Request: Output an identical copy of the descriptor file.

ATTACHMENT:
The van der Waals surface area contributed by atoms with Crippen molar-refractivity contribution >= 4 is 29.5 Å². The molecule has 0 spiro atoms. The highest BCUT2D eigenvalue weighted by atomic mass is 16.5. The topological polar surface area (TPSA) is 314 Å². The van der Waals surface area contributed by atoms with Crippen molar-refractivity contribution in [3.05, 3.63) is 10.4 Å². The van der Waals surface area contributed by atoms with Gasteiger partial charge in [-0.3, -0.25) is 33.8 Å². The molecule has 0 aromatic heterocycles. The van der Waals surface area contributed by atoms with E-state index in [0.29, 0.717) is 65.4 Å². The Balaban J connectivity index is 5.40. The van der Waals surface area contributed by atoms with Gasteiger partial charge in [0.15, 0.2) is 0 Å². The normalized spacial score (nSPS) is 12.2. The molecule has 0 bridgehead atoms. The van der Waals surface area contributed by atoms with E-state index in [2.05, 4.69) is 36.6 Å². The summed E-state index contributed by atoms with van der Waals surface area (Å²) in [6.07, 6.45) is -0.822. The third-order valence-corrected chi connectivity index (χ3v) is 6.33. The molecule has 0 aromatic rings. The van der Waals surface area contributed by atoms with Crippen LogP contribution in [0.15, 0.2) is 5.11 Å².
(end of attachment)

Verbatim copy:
The van der Waals surface area contributed by atoms with Crippen molar-refractivity contribution >= 4 is 29.5 Å². The molecule has 0 spiro atoms. The highest BCUT2D eigenvalue weighted by atomic mass is 16.5. The topological polar surface area (TPSA) is 314 Å². The van der Waals surface area contributed by atoms with Crippen molar-refractivity contribution in [3.05, 3.63) is 10.4 Å². The van der Waals surface area contributed by atoms with Gasteiger partial charge in [-0.3, -0.25) is 33.8 Å². The molecule has 0 aromatic heterocycles. The van der Waals surface area contributed by atoms with E-state index in [0.29, 0.717) is 65.4 Å². The Balaban J connectivity index is 5.40. The van der Waals surface area contributed by atoms with Gasteiger partial charge in [0.15, 0.2) is 0 Å². The normalized spacial score (nSPS) is 12.2. The molecule has 0 bridgehead atoms. The van der Waals surface area contributed by atoms with E-state index in [2.05, 4.69) is 36.6 Å². The summed E-state index contributed by atoms with van der Waals surface area (Å²) in [6.07, 6.45) is -0.822. The third-order valence-corrected chi connectivity index (χ3v) is 6.33. The molecule has 0 aromatic rings. The van der Waals surface area contributed by atoms with Crippen LogP contribution in [0.15, 0.2) is 5.11 Å².